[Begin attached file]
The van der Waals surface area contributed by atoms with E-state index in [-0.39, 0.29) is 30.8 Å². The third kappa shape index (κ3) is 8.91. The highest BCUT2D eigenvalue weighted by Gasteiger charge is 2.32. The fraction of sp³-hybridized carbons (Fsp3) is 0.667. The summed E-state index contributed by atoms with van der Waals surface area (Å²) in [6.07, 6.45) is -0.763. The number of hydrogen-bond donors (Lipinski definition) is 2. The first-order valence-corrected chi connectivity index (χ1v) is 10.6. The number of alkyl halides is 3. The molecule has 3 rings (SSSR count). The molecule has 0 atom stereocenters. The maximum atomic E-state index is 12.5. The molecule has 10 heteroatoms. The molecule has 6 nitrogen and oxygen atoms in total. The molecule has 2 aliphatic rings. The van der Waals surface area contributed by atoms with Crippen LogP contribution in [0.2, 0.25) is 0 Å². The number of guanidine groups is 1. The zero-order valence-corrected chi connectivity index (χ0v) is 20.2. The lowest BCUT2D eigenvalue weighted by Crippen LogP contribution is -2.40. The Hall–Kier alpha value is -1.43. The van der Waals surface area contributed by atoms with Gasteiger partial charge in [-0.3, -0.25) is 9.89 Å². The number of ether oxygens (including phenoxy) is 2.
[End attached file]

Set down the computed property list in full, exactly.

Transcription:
The van der Waals surface area contributed by atoms with E-state index in [-0.39, 0.29) is 30.8 Å². The third kappa shape index (κ3) is 8.91. The highest BCUT2D eigenvalue weighted by Gasteiger charge is 2.32. The fraction of sp³-hybridized carbons (Fsp3) is 0.667. The summed E-state index contributed by atoms with van der Waals surface area (Å²) in [6.07, 6.45) is -0.763. The number of hydrogen-bond donors (Lipinski definition) is 2. The first-order valence-corrected chi connectivity index (χ1v) is 10.6. The number of alkyl halides is 3. The molecule has 3 rings (SSSR count). The molecule has 0 atom stereocenters. The maximum atomic E-state index is 12.5. The molecule has 10 heteroatoms. The molecule has 6 nitrogen and oxygen atoms in total. The molecule has 2 aliphatic rings. The van der Waals surface area contributed by atoms with Crippen LogP contribution in [0.2, 0.25) is 0 Å². The number of guanidine groups is 1. The zero-order valence-corrected chi connectivity index (χ0v) is 20.2. The lowest BCUT2D eigenvalue weighted by Crippen LogP contribution is -2.40. The Hall–Kier alpha value is -1.43. The van der Waals surface area contributed by atoms with Gasteiger partial charge in [-0.3, -0.25) is 9.89 Å². The number of ether oxygens (including phenoxy) is 2.